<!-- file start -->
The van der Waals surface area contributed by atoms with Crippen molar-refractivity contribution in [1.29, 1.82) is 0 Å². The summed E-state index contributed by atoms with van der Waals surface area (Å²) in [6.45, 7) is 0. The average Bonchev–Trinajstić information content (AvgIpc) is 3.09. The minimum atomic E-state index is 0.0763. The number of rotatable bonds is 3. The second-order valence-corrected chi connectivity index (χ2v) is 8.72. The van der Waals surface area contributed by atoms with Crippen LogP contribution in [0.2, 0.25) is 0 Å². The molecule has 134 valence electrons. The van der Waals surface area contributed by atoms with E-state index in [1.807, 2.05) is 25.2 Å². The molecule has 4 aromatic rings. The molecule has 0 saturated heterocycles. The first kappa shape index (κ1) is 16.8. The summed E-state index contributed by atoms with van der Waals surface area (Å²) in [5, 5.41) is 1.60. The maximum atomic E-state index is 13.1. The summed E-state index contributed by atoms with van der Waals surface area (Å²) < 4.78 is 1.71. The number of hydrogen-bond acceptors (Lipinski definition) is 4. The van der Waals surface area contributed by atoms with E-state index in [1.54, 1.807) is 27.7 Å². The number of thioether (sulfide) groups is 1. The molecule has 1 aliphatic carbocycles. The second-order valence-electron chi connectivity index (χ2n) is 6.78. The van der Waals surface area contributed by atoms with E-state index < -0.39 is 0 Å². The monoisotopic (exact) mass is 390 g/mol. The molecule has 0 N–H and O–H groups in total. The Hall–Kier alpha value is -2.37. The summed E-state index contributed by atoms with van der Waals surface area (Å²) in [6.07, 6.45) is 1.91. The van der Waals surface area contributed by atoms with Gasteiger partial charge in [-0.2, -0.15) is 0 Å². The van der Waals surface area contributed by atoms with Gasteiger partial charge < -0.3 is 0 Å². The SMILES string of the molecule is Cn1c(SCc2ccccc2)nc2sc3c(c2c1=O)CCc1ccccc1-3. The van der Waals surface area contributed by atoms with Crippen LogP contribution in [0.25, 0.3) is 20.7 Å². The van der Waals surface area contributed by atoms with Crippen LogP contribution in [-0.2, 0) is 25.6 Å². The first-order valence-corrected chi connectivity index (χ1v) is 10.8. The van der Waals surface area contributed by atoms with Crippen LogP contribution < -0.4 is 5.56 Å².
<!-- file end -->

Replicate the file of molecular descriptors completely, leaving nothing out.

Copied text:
The van der Waals surface area contributed by atoms with Crippen molar-refractivity contribution in [1.29, 1.82) is 0 Å². The summed E-state index contributed by atoms with van der Waals surface area (Å²) in [6.45, 7) is 0. The average Bonchev–Trinajstić information content (AvgIpc) is 3.09. The minimum atomic E-state index is 0.0763. The number of rotatable bonds is 3. The second-order valence-corrected chi connectivity index (χ2v) is 8.72. The van der Waals surface area contributed by atoms with Crippen LogP contribution in [0.2, 0.25) is 0 Å². The molecule has 134 valence electrons. The van der Waals surface area contributed by atoms with E-state index in [1.807, 2.05) is 25.2 Å². The molecule has 4 aromatic rings. The molecule has 0 saturated heterocycles. The first kappa shape index (κ1) is 16.8. The summed E-state index contributed by atoms with van der Waals surface area (Å²) in [5, 5.41) is 1.60. The maximum atomic E-state index is 13.1. The summed E-state index contributed by atoms with van der Waals surface area (Å²) < 4.78 is 1.71. The number of hydrogen-bond acceptors (Lipinski definition) is 4. The van der Waals surface area contributed by atoms with E-state index in [1.54, 1.807) is 27.7 Å². The number of thioether (sulfide) groups is 1. The molecule has 1 aliphatic carbocycles. The second-order valence-electron chi connectivity index (χ2n) is 6.78. The van der Waals surface area contributed by atoms with E-state index < -0.39 is 0 Å². The monoisotopic (exact) mass is 390 g/mol. The molecule has 0 N–H and O–H groups in total. The Hall–Kier alpha value is -2.37. The summed E-state index contributed by atoms with van der Waals surface area (Å²) in [6.07, 6.45) is 1.91. The van der Waals surface area contributed by atoms with Gasteiger partial charge in [-0.2, -0.15) is 0 Å². The van der Waals surface area contributed by atoms with Gasteiger partial charge < -0.3 is 0 Å². The SMILES string of the molecule is Cn1c(SCc2ccccc2)nc2sc3c(c2c1=O)CCc1ccccc1-3. The van der Waals surface area contributed by atoms with Crippen LogP contribution in [0.25, 0.3) is 20.7 Å². The van der Waals surface area contributed by atoms with Crippen LogP contribution in [-0.2, 0) is 25.6 Å². The first-order valence-corrected chi connectivity index (χ1v) is 10.8. The van der Waals surface area contributed by atoms with Crippen LogP contribution < -0.4 is 5.56 Å².